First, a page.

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Vitali Klitschko will be remembered as one of history’s best, and most underrated, heavyweight champions

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Former heavyweight champion Vitali Klitschko is running for president of the Ukraine. (AP)

We probably have seen the last of Vitali Klitschko inside of a boxing ring, and that's a very sad piece of news. Despite the lack of appreciation for how exceptional he has been, Klitschko walks away from boxing and into a race for the presidency of the Ukraine as unquestionably one of the best heavyweights who ever lived.

Klitschko did not announce his retirement on Monday, when his management company announced that he would not fight until at least after the Ukraine elections in 2015.

Klitschko hasn't fought in over a year, since stopping Manuel Charr in the third round on Sept. 8, 2012. He'll be 44 on July 19, 2015, and with three years away, it's hard to imagine him coming back in the event he loses the election. If he wins and becomes president, it would of course spell the end of his career.

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Klitschko celebrates a 2012 win over Manuel Charr (AP)

Klitschko is 45-2 with 41 knockouts. He has been more dominant even than that record shows.

In his four bouts that went to decision, Klitschko defeated Dereck Chisora, Shannon Briggs, Kevin Johnson and Timo Hoffman. With three judges scoring those fights, Klitschko came ahead on the cards in 137 of the 144 scored rounds. That means he won 95.1 percent of the scored rounds in those matches.

In the two bouts, he lost, to Lennox Lewis and Chris Byrd, he was ahead on both cards at the time of the stoppages. He needed shoulder reconstruction surgery following his loss to Byrd in 2000, when he quit on the stool after the ninth round. But the judges had given Klitschko seven, eight and seven of the nine rounds they each scored in that.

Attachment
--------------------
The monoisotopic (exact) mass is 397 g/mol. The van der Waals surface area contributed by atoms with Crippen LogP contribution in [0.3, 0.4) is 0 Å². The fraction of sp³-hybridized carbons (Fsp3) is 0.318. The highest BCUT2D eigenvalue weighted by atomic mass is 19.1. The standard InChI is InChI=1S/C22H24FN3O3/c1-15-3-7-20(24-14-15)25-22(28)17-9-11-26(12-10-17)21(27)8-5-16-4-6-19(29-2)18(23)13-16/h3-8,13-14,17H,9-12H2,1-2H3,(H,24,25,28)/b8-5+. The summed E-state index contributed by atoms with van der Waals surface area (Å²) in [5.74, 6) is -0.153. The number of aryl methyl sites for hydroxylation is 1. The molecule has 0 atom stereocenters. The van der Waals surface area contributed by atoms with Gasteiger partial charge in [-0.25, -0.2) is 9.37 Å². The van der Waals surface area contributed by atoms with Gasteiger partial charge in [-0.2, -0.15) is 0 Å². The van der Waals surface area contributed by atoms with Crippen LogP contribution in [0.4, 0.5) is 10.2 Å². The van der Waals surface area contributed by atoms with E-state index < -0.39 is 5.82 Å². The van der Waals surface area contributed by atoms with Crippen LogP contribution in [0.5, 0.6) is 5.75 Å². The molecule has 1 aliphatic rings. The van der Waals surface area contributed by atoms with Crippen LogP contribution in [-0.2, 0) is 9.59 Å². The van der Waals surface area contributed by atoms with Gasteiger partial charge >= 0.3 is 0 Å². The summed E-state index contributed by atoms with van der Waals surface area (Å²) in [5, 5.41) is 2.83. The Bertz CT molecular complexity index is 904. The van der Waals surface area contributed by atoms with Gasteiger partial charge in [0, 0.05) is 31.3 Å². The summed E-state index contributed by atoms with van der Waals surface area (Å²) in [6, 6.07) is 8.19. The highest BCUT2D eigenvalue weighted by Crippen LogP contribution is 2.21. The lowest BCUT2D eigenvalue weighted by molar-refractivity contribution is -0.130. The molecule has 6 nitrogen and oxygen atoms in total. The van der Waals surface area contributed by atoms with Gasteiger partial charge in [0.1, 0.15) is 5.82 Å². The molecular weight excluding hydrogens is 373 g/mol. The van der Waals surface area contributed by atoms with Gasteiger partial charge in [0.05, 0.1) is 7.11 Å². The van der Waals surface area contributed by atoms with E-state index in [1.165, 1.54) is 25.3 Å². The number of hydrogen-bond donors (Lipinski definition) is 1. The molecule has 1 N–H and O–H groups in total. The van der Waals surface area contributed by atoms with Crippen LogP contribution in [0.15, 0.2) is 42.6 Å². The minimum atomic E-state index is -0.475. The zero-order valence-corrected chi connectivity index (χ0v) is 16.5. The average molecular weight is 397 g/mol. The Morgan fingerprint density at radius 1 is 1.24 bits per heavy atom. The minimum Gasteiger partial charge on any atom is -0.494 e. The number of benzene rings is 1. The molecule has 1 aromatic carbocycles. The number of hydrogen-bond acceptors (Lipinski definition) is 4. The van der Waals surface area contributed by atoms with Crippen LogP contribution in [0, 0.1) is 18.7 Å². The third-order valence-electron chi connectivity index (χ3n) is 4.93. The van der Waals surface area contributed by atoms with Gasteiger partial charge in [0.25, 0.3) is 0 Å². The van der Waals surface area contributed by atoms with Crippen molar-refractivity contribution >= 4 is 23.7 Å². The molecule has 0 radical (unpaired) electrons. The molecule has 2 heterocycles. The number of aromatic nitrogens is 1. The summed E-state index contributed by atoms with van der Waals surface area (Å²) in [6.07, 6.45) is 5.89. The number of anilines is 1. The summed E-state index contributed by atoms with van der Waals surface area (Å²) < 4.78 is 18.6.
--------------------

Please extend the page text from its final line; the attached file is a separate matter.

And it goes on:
In the Lewis fight in 2003, Klitschko was stopped by a horrendous cut. However, Klitschko had won four of the six rounds at the point the bout was stopped.

He was exceptionally dominant in his time. And while some critics attribute that solely to his size, there are plenty of fighters who are 6 feet 7, as Klitschko is, who weren't remotely as successful. He was a magnificent fighter who had boxing skills as well as power. He had a dominant jab and was one of the game's great finishers.

He is missing three opponents on his resume -- he never fought Mike Tyson, Evander Holyfield or Riddick Bowe -- and that is unquestionably a void.

Klitschko would have held up in any era and has to be regarded as one of the greatest heavyweights ever.

My list of the greatest heavyweights who ever lived includes Muhammad Ali, Joe Louis, Larry Holmes, Lewis and George Foreman. Klitschko's size and power likely would have led him to victory against Louis. He would have been competitive with Ali, though Ali's speed would have given him issues. Bouts with Holmes and Foreman, particularly Foreman, would have been epic.

Though he doesn't get this kind of respect, he belongs somewhere in the all-time top 10 of heavyweights and is an easy choice for selection into the International Boxing Hall of Fame.

He's on to far more important tasks now -- he's fighting for human rights in Ukraine -- but his absence leaves a huge void in boxing.

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Brothers Wladimir and Vitali Klitschko display their title belts. (AP)

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